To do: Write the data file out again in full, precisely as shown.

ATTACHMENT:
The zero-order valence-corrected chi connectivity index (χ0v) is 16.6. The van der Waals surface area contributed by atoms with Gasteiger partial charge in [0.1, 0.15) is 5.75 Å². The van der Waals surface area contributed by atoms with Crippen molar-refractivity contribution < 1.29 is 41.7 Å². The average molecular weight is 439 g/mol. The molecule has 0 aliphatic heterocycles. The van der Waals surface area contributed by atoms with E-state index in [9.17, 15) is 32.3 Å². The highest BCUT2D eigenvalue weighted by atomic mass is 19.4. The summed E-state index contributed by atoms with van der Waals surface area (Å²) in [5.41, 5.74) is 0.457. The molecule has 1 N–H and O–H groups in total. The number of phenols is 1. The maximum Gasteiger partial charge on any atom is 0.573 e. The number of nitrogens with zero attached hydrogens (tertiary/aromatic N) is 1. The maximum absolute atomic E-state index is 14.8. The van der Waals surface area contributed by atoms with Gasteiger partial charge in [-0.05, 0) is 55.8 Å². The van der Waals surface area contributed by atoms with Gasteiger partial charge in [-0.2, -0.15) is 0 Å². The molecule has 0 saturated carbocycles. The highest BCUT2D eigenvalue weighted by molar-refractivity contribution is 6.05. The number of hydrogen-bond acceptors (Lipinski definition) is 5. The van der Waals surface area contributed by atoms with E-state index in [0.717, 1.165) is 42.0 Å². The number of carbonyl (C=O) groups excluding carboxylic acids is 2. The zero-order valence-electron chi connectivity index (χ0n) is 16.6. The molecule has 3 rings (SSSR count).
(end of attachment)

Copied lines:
The zero-order valence-corrected chi connectivity index (χ0v) is 16.6. The van der Waals surface area contributed by atoms with Gasteiger partial charge in [0.1, 0.15) is 5.75 Å². The van der Waals surface area contributed by atoms with Crippen molar-refractivity contribution < 1.29 is 41.7 Å². The average molecular weight is 439 g/mol. The molecule has 0 aliphatic heterocycles. The van der Waals surface area contributed by atoms with E-state index in [9.17, 15) is 32.3 Å². The highest BCUT2D eigenvalue weighted by atomic mass is 19.4. The summed E-state index contributed by atoms with van der Waals surface area (Å²) in [5.41, 5.74) is 0.457. The molecule has 1 N–H and O–H groups in total. The number of phenols is 1. The maximum Gasteiger partial charge on any atom is 0.573 e. The number of nitrogens with zero attached hydrogens (tertiary/aromatic N) is 1. The maximum absolute atomic E-state index is 14.8. The van der Waals surface area contributed by atoms with Gasteiger partial charge in [-0.05, 0) is 55.8 Å². The van der Waals surface area contributed by atoms with Gasteiger partial charge in [-0.2, -0.15) is 0 Å². The molecule has 0 saturated carbocycles. The highest BCUT2D eigenvalue weighted by molar-refractivity contribution is 6.05. The number of hydrogen-bond acceptors (Lipinski definition) is 5. The van der Waals surface area contributed by atoms with E-state index in [0.717, 1.165) is 42.0 Å². The number of carbonyl (C=O) groups excluding carboxylic acids is 2. The zero-order valence-electron chi connectivity index (χ0n) is 16.6. The molecule has 3 rings (SSSR count).